Install and use pipx in Ubuntu and other Linux systems

Pip is a popular tool for installing Python packages and modules from Python package index.

However, on recent distribution releases, pip users encounter the Externally managed environment error.

Error: Externally managed environment

This “feature” was added to avoid conflicts between installed Python packages via a point and native package manager. Python wants to use separate virtual environments instead of installing the package globally via Pip.

This is where the point comes into the picture. It creates a new virtual environment for each application you install and then creates links to a local binary in /bin on the global level. It’s all automatic. It saves time and effort for you.

Let’s see how to install and use Pipx on Ubuntu and other Linux distributions.

Install pipx on Ubuntu and other Linux systems

The installation is straightforward and can be installed using the following command in Ubuntu and Debian:

sudo apt update && sudo apt install pipx

For other distributions, please use your own package manager and install it.

Once the installation is completed, Add it to $PATH So it can be accessed from anywhere:

pipx ensurepath
install pipx in ubuntu

Turn off the device and start it up again. That’s it! Now, let’s take a look at how to use it.

using pipx

What is the primary use of a package manager? Install, update, and remove the package.

Let me show you how you can do the following with pipx:

  • search packages
  • Package installation
  • upgrade
  • Remove the package

Let’s start with the installation.

How to install packages with Pipx

To install packages with pipx you have to follow a simple command syntax:

pipx install <package_name>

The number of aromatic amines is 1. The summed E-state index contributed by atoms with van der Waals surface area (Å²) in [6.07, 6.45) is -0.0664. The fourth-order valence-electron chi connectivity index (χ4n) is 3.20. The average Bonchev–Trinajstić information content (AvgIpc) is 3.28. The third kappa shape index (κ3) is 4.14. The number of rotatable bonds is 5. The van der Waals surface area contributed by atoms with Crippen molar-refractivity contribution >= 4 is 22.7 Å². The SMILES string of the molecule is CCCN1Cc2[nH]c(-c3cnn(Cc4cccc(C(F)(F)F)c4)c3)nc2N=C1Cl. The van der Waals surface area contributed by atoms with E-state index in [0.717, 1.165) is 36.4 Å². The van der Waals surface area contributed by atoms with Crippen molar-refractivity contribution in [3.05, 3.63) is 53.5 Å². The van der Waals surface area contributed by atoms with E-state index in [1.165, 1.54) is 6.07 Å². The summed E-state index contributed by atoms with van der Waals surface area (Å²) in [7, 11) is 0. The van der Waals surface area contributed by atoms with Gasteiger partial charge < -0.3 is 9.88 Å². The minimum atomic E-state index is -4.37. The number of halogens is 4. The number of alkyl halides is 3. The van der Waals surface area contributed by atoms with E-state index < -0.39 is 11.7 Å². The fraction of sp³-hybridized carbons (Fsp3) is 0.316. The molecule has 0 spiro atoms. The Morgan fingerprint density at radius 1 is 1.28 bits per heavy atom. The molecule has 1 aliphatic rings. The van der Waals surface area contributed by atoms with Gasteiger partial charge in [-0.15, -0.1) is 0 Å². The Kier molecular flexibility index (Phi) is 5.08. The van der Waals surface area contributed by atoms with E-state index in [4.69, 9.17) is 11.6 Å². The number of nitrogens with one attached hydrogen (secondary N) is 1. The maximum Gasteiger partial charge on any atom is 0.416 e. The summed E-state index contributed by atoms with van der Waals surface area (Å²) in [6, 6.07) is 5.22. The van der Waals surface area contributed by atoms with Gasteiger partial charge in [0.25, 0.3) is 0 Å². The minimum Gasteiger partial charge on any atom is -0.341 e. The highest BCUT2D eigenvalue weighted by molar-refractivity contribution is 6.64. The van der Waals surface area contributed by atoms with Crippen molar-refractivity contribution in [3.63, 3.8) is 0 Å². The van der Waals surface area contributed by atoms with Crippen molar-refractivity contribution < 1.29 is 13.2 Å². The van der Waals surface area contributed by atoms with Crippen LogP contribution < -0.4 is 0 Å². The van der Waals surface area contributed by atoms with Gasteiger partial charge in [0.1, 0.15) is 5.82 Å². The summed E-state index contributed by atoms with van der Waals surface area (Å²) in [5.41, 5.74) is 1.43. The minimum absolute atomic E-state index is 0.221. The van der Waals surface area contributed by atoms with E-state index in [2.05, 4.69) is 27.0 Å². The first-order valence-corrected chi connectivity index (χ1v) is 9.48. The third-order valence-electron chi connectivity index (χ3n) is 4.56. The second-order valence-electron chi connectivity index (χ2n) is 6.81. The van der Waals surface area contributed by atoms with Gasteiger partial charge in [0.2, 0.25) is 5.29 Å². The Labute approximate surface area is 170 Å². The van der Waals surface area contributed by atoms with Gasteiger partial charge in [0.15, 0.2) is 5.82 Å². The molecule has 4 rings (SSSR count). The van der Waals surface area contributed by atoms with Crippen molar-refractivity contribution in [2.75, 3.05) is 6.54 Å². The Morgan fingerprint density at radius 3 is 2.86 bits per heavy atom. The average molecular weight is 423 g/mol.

For example, here I installed a very useful program Cowsay:

pipx install cowsay
Installing python packages in isolation using pipx in Ubuntu

Similarly, if you want to install a specific version of the package, you will have to enter the version number followed by == As shown:

pipx install package==version

For example, here I installed numpy version 1.24.1:

pipx install numpy==1.24.1

How to search for packages

pipx does not have a search feature (due to limited use of the PyPI API) but that doesn’t mean you can’t search Python packages.

To search for packages, you must install pypisearch:

pipx install pypisearch

Once you do that, you can search the packages with a pypisearch command:

pypisearch python_package_name

Here, I searched for neofetch:

Find python packages in Ubuntu

How to upgrade packages using Pipx

Like any other modern package manager, you can upgrade all packages at once or you can upgrade one package at a time.

To upgrade all packages at once, all you need to do is execute the following command:

pipx upgrade-all
Upgrade all python packages at once in ubuntu

As you can see, it has been upgraded to the latest version.

But if you want to upgrade a specific package, here’s how to do it:

pipx upgrade package-name

Let’s say I want to upgrade cowsay package to the latest version, then I would use the following:

pipx upgrade cowsay
Upgrade a specific python package using pipx in Ubuntu

How to uninstall packages with Pipx

To remove packages, you have to use a file uninstall Flag as shown:

pipx uninstall package_name

For your reference, here, I removed numpy From my system:

pipx uninstall numpy
Remove python packages using pipx in Ubuntu

Pip or Pipx?

The limitations of Pip have limited its use by end users. Fortunately, Pipx provides the much needed alternative. It fulfills Python’s guidelines for using virtual environments, and at the same time, allows installed applications to be available globally.

For end users, who are not developers of Python applications, this provides the option of using Python applications that are not available in the distribution repositories.

I hope you find this tutorial useful. Let me know if you have questions or suggestions.

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